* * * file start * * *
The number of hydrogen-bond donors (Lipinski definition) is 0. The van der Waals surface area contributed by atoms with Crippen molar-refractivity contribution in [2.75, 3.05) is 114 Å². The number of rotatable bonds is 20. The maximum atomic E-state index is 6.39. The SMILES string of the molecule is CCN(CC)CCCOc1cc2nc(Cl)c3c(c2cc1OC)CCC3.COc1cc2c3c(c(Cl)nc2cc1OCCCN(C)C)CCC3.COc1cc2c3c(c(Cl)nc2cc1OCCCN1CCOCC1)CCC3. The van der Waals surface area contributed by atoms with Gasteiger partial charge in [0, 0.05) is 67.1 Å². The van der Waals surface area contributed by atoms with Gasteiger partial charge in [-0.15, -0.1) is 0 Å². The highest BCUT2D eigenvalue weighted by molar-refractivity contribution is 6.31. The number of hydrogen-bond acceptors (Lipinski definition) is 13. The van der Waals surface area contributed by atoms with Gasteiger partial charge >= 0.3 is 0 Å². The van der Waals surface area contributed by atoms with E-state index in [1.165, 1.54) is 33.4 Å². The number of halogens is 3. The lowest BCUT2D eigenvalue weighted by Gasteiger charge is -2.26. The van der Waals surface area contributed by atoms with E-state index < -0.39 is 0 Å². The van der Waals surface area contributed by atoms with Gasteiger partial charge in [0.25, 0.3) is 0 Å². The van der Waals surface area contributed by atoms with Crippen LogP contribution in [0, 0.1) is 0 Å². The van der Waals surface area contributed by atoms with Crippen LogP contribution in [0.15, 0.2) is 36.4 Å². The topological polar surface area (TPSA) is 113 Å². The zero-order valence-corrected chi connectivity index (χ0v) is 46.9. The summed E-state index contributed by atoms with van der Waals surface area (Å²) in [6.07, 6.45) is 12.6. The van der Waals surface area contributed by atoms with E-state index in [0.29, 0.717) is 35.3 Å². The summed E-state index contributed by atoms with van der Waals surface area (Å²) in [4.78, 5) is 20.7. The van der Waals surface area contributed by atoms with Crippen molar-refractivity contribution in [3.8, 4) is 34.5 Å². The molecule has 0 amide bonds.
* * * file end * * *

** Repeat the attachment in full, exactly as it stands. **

The number of hydrogen-bond donors (Lipinski definition) is 0. The van der Waals surface area contributed by atoms with Crippen molar-refractivity contribution in [2.75, 3.05) is 114 Å². The number of rotatable bonds is 20. The maximum atomic E-state index is 6.39. The SMILES string of the molecule is CCN(CC)CCCOc1cc2nc(Cl)c3c(c2cc1OC)CCC3.COc1cc2c3c(c(Cl)nc2cc1OCCCN(C)C)CCC3.COc1cc2c3c(c(Cl)nc2cc1OCCCN1CCOCC1)CCC3. The van der Waals surface area contributed by atoms with Gasteiger partial charge in [0, 0.05) is 67.1 Å². The van der Waals surface area contributed by atoms with Gasteiger partial charge in [-0.15, -0.1) is 0 Å². The highest BCUT2D eigenvalue weighted by molar-refractivity contribution is 6.31. The number of hydrogen-bond acceptors (Lipinski definition) is 13. The van der Waals surface area contributed by atoms with Gasteiger partial charge >= 0.3 is 0 Å². The van der Waals surface area contributed by atoms with E-state index in [1.165, 1.54) is 33.4 Å². The number of halogens is 3. The lowest BCUT2D eigenvalue weighted by Gasteiger charge is -2.26. The van der Waals surface area contributed by atoms with E-state index < -0.39 is 0 Å². The van der Waals surface area contributed by atoms with Gasteiger partial charge in [0.25, 0.3) is 0 Å². The van der Waals surface area contributed by atoms with Crippen LogP contribution in [0, 0.1) is 0 Å². The van der Waals surface area contributed by atoms with Crippen LogP contribution in [0.15, 0.2) is 36.4 Å². The topological polar surface area (TPSA) is 113 Å². The zero-order valence-corrected chi connectivity index (χ0v) is 46.9. The summed E-state index contributed by atoms with van der Waals surface area (Å²) in [6.07, 6.45) is 12.6. The van der Waals surface area contributed by atoms with E-state index in [0.29, 0.717) is 35.3 Å². The summed E-state index contributed by atoms with van der Waals surface area (Å²) in [4.78, 5) is 20.7. The van der Waals surface area contributed by atoms with Crippen molar-refractivity contribution in [3.8, 4) is 34.5 Å². The molecule has 0 amide bonds.